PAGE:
It sounds like you are on a pretty tight budget, but if there is a way you could save up and invest in a freezer and a quarter or half cow, you could get grass finished beef for under $5/lb. that way.

There are other options out there too. A whole lamb or goat is among the more affordable options too, and if you buy them direct from the rancher you'll know exactly what they ate. Grassfed butter can certainly cover some of the bases missed in meat. Learning how to cook the less desirable parts of animals can save some money sometimes, but if you are in a market that values exotic cuts, they can actually end up being more expensive, so that's a crap shoot.

I know this might be a bit of a rough jump if you're mostly vegan, but have you considered clamming, crabbing, shrimping, fishing or hunting for yourself? Or bartering with a hunter for some venison, pheasant, rabbit, etc? I've had some pretty emotionally/spiritually fulfilling experiences when I've either been responsible for taking the life for my nourishment myself, or have spent time talking to the person who did that for me.

6120c989fd5b69f42a0834b69b87955b

(24553)

on February 29, 2012
at 11:46 PM

I don't have any fishing equipment myself, but just showing interest in it, friends and family have been willing to take me along with them and teach me. I'd think hunters might be even more into taking on apprentices, since it is a dying skill. Back when I was a vegetarian I used to do archery, and most of the bow hunters where I got my equipment freaked me out, but there were a few who seemed to be genuinely nice guys, instead of macho d-bags, they are out there, it just takes some slogging through some uncomfortable conversations to find them.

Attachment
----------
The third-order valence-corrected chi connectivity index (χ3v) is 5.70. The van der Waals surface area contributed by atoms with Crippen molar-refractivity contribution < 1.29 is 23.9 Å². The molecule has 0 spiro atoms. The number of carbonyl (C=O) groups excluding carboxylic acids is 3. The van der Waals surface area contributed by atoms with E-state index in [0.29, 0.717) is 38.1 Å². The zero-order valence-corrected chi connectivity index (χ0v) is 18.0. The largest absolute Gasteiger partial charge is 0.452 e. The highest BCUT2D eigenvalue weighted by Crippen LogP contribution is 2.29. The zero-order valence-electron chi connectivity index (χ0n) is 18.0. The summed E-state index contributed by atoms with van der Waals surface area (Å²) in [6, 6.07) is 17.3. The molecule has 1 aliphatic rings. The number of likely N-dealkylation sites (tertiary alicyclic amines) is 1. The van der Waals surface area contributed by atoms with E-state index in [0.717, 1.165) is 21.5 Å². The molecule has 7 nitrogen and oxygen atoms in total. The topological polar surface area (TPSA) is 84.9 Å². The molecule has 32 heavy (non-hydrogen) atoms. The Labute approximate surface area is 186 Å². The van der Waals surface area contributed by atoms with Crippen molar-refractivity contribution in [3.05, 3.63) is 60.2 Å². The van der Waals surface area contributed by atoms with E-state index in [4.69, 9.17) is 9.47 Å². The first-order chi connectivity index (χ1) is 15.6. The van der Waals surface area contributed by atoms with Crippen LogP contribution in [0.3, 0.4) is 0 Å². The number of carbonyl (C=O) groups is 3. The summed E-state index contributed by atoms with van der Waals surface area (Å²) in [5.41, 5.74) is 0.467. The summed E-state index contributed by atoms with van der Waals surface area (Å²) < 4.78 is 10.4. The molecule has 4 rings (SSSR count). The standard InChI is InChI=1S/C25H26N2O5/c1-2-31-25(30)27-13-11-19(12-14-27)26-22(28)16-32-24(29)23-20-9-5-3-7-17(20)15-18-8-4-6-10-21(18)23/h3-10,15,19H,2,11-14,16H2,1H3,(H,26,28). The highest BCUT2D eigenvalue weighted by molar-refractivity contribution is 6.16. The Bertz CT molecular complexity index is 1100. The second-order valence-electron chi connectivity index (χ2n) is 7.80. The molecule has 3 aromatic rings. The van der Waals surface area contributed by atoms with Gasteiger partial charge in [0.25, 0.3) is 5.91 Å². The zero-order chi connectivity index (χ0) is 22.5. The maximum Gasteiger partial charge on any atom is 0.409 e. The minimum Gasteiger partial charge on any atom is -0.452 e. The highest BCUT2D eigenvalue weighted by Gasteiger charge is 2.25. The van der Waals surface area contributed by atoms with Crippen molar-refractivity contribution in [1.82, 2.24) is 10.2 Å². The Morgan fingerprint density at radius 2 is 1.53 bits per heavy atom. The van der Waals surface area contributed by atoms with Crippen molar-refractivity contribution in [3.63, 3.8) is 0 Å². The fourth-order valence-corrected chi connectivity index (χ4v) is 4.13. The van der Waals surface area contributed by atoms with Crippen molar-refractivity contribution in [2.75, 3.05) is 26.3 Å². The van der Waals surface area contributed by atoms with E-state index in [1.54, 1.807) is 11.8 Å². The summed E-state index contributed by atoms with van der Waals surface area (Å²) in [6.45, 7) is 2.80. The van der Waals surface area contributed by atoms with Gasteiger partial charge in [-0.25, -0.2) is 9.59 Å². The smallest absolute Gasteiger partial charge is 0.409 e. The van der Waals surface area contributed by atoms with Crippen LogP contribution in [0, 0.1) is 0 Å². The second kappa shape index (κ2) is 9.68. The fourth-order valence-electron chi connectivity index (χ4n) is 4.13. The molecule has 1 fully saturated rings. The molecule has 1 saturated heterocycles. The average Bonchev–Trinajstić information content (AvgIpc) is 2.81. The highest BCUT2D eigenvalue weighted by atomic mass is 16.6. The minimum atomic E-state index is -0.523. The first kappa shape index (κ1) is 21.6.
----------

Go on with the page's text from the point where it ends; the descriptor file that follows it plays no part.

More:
F153d78b345635d3f85188d6cd973f74

(15)

on February 29, 2012
at 05:57 PM

The idea of fishing/hunting etc. myself DOES intrigue me - this may be something I look into in the future when I have move available funds and time. And I think I'd rather hunt something myself than get it from a hunter whose motives I can really never know. Thanks for the advice - I prefer buffalo to cow, but I do think looking into a freezer situation might be a good idea.

1
A0d4481f4b568e4edc7d8c72102dcfc1

on February 29, 2012
at 06:20 AM

I transitioned into eating paleo a couple of months ago after being vegan for 10 years and am having similar financial issues with buying good meat.